When designing an Azure IaaS architect; should IaaS use a Windows Server AD VM or Azure ADDS for managing user and service accounts? The diagram below show two strategies. The yellow arrow points to WCC2016AD, which is a windows 2016 server running AD. The red arrow points to Azure Active Directory. Each with their advantages and disadvantages.
Using Azure to setup IaaS environments for either TEST and QA is a great way to reduce costs. Typically for an on-premise solution, the organization’s support costs may double or triple for supporting a production application. TEST and QA environments are typically created for supporting application. This means additional hardware and software are added to the total cost for support. For a large IT shops this may not be a problem; however, for small and medium size, it can be a real burden.
Azure IaaS (Infrastructure as a Solution) can be a real cost saver if managed properly. The cost saving occurs when VM are turn off when not needed. When VMs are turned off, there is no billing for compute processing and disk storage is a relatively low billing item. In my small world, I can keep all my Azure costs below my MSDN subscription fees and thus not pay anything at end of month.
A typical IasS includes Front-End Server, Application Server, SQL Server, Windows 10 and Active Directory VM. Typical for me, because I build and configure many different SharePoint environments and need a minimum of five server VMs. The Azure LAB environment provides a good enough environment to typical production environment. Over time, I have always wonder if it would be cheaper or better to use Azure ADDS or continue to use my Azure AD server VM.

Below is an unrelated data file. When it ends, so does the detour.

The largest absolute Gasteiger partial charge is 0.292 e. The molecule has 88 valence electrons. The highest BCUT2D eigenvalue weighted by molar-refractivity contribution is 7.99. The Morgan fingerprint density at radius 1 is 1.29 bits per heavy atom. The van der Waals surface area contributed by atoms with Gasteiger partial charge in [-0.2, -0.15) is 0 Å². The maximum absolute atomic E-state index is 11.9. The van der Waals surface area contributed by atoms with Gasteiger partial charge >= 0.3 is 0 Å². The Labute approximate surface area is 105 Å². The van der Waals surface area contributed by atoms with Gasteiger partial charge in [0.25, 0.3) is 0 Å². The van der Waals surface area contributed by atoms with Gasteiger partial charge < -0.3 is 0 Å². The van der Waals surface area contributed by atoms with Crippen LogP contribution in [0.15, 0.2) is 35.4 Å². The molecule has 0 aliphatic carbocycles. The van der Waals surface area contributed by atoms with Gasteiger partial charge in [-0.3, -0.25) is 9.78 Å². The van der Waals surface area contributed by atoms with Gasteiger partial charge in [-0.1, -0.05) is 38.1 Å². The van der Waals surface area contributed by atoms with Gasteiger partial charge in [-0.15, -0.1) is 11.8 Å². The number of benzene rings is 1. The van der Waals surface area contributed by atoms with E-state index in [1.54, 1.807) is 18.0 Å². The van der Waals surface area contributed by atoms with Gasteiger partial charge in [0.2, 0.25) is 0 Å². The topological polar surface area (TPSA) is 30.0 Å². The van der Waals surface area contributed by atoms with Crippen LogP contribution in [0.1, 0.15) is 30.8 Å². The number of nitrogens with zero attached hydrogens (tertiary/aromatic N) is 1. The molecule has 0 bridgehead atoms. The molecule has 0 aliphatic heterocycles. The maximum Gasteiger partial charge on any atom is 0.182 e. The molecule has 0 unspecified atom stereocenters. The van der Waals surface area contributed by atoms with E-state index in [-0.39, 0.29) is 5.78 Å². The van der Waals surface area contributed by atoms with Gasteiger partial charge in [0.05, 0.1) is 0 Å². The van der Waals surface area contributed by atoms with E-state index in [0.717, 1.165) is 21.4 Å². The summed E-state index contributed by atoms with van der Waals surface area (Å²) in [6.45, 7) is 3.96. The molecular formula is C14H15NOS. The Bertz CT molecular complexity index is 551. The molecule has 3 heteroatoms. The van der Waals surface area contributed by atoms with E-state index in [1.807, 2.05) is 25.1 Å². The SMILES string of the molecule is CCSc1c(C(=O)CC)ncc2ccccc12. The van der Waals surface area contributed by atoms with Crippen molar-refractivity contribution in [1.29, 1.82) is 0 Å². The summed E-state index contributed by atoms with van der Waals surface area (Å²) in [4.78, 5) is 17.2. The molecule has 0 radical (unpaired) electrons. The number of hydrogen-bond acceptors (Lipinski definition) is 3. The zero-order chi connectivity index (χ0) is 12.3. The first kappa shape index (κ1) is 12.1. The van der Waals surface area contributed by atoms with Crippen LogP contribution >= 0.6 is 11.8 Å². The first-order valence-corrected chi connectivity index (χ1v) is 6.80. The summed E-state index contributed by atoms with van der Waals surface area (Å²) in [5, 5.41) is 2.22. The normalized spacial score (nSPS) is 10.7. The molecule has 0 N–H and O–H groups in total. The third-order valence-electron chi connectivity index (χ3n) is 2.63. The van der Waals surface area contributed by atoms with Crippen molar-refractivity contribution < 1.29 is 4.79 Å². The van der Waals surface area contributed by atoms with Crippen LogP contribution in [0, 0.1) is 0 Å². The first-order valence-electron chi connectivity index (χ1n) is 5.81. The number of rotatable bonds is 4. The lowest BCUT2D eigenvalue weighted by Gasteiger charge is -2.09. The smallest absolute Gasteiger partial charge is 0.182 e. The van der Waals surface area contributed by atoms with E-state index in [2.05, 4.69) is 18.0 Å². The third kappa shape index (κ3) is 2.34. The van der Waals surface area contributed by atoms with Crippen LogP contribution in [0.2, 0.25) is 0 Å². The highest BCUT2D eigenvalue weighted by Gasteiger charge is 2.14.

The answer really depends on what you are doing and trying to accomplish. In my case, keeping costs down is important. The ADDS cannot be disable. It can only be deleted and causes a lot of trouble when rebuilding. Because of this and many other factors, my preference is to continue to use the Azure Windows Server AD VM. Spin it up when it is need and turn it off when done.
|Azure ADDS||Azure Windows AD VM|
|Cost||Minimum of $2 /day||Zero cost if VM is turned off|
|Managing Accounts||Useful (half dozen)||Useful (six)|
|Account creation||Must be done on Azure and synced||Not required using VM|
|Syncing User Profile||Required for testing AD Sync||Not needed unless testing|
In summary, my preference is to use Azure Windows Server VM with Active Directory installed and configured to support my TEST and QA environment.